ARRL

ARRL Propagation Bulletin ARLP038 (1998)

SB PROP @ ARL $ARLP038
ARLP038 Propagation de K7VVV

ZCZC AP38
QST de W1AW  
Propagation Forecast Bulletin 38  ARLP038
From Tad Cook, K7VVV
Seattle, WA  September 18, 1998
To all radio amateurs 

SB PROP ARL ARLP038
ARLP038 Propagation de K7VVV

Solar activity was down last week, with the solar flux dipping below
120, where it has not been since August 4.  The average solar flux
for the previous 90 days rose from 125 to 126, and the daily flux
was above this level on four out of seven days.  There were no major
flares or geomagnetic disturbances, and the most unsettled day was
September 12 when the planetary A index was 12.

Solar activity is rising again, and the solar flux forecast for this
Friday through Sunday is 130, 130 and 135, and the predicted
planetary A index is 10, 10 and 12.  Beyond this weekend the solar
flux is expected to rise above 140 around September 23, and peak
around 150 from September 25 through 29.  Geomagnetic conditions
should be disturbed around September 21 through 25, with the worst
conditions centered around September 23.  This is due to a recurring
coronal hole and a resulting high speed solar wind, and it may be a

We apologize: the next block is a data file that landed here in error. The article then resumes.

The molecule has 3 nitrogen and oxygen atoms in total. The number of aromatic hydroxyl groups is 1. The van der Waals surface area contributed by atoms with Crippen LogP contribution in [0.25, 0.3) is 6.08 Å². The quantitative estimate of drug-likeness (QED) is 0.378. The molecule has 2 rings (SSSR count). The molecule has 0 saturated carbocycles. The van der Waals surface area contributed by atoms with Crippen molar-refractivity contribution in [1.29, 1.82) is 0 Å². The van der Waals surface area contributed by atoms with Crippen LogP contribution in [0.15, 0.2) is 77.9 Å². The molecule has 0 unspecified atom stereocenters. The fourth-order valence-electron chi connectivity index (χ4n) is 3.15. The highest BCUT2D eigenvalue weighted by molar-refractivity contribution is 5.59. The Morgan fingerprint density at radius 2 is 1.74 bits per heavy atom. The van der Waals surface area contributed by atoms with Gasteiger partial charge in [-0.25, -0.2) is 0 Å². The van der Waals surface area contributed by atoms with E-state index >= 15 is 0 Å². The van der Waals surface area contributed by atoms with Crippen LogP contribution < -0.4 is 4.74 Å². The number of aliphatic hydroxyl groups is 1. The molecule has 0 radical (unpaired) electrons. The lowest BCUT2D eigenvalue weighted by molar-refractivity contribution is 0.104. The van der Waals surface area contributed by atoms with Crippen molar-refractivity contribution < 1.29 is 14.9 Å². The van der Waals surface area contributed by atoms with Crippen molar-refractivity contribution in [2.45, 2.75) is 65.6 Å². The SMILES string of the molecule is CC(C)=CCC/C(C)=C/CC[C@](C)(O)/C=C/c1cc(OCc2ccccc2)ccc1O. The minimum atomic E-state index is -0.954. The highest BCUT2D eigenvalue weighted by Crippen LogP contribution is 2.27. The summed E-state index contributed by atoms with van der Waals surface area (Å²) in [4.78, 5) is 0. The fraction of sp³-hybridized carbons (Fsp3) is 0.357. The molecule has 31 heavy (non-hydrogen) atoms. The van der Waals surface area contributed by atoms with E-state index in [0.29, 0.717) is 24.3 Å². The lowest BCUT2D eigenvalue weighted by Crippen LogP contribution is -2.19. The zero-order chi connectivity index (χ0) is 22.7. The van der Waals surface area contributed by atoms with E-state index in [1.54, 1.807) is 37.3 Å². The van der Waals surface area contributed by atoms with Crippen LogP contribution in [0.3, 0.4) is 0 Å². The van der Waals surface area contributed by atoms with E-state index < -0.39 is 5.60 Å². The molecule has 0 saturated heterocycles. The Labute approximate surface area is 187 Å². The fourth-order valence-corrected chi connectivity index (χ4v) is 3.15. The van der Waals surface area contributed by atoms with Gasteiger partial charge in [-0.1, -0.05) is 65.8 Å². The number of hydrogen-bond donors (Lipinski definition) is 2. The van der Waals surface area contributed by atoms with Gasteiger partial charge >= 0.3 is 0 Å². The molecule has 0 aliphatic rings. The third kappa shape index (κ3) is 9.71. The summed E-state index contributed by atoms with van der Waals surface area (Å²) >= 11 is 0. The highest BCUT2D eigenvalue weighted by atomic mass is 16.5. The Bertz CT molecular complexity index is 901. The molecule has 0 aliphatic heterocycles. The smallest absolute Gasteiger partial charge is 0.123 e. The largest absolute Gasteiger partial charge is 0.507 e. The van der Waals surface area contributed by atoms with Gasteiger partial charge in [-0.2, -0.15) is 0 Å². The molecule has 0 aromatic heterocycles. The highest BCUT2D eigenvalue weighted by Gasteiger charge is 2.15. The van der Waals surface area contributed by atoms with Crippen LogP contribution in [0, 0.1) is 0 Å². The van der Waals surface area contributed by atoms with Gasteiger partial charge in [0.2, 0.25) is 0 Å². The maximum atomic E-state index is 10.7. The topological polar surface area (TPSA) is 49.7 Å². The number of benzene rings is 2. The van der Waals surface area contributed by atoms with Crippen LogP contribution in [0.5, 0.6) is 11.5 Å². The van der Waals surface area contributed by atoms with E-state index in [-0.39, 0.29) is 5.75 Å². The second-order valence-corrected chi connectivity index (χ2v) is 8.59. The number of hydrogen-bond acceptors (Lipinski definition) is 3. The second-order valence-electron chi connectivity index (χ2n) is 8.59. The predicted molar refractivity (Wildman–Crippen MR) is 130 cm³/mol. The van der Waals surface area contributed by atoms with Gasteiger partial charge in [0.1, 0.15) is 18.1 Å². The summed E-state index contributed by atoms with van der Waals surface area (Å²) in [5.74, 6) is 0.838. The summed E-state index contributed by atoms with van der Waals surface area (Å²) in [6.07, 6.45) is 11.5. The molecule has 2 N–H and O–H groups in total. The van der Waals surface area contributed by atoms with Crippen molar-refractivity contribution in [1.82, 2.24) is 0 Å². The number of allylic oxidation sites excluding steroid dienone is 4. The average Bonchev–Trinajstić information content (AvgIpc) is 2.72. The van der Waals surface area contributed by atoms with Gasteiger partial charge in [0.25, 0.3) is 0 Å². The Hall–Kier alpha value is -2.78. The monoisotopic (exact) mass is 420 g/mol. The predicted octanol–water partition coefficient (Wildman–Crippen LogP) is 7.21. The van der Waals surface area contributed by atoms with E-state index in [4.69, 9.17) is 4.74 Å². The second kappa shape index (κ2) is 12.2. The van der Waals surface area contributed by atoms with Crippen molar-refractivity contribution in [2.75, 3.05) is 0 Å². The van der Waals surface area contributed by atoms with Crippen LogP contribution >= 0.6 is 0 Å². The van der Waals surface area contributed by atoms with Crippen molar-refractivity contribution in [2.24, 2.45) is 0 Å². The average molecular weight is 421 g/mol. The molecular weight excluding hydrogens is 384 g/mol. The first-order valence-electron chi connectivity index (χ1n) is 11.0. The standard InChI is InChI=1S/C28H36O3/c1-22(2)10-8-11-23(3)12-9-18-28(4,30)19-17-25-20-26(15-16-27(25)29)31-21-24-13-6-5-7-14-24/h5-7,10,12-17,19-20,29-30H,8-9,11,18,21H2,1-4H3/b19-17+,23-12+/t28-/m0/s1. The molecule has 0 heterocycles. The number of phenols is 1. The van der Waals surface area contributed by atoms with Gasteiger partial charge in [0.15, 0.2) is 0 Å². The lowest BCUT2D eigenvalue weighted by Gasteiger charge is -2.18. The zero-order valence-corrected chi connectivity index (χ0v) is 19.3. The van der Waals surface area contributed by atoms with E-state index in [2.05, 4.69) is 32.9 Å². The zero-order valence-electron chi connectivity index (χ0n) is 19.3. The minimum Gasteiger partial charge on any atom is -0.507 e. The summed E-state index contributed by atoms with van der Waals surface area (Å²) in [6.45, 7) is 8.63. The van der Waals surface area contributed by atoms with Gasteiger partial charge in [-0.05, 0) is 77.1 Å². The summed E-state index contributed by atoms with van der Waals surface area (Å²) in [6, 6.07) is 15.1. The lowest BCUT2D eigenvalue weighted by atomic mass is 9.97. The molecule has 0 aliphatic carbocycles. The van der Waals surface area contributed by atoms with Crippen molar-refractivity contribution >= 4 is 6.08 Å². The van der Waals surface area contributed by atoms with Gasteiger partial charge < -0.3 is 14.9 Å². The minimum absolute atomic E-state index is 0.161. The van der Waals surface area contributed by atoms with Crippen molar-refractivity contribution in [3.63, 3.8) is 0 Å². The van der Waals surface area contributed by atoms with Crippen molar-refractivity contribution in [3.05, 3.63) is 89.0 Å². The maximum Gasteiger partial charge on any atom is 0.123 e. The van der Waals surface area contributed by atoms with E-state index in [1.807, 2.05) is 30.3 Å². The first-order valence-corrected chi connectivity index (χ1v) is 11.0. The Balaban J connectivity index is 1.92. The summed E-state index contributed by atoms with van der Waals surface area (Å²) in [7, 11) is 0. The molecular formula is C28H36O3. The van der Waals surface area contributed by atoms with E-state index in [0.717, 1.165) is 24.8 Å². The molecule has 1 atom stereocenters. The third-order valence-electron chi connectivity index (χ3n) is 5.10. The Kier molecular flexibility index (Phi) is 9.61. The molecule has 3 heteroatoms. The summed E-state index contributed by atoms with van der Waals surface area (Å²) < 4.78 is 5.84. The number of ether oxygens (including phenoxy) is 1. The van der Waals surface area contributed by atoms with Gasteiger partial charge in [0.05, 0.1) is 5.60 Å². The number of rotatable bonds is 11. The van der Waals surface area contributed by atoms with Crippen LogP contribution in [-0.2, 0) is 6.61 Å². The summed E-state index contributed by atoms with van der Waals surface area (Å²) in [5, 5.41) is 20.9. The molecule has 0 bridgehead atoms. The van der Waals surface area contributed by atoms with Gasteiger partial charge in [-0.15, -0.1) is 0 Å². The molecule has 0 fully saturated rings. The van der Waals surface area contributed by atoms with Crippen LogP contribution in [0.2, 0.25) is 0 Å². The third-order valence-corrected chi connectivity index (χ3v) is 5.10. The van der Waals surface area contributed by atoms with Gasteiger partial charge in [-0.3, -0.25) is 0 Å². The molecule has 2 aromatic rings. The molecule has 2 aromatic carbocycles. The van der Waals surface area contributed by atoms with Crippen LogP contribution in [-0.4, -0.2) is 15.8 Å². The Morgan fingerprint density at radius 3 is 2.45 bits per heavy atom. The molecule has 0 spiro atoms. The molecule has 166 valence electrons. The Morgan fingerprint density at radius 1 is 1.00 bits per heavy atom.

good time to check VHF bands for auroral propagation.

Looking further into the future, a recent NOAA Space Environment
Center prediction shows the smoothed solar flux running about 40
points higher a year from now, and solar activity peaking around
spring, 2000.  This places the peak only about 17 to 22 months away.
Currently 15 meters is considerably better than it was a year ago,
with good daytime propagation.  20 meters is the best band all
around, with good propagation into the night.  10 meters should be
improving considerably this fall, and finally opening on a regular
basis.

On VHF, W5UWB in Texas worked LU2DEK in Argentina on six meter SSB
over a transequatorial path on September 16 at 2154z.

Good news regarding the SOHO observatory.  At one time it didn't
seem possible, but SOHO is currently pointing at the sun again and
obeying commands from ground controllers.  Now that it will have a
chance to charge batteries and warm propulsion systems, the next
step is an attempted recovery.  Check SOHO progress on the web at
http://sohowww.nascom.nasa.gov.

Sunspot Numbers for September 10 through 16 were 123, 134, 118, 111,
106, 71 and 86 with a mean of 107.  10.7 cm flux was 141.7, 138.6,
134.9, 130.7, 121.8, 117.3 and 118.7, with a mean of 129.1, and
estimated planetary A indices were 5, 5, 12, 6, 6, 7, and 4, with a
mean of 6.4.
NNNN
/EX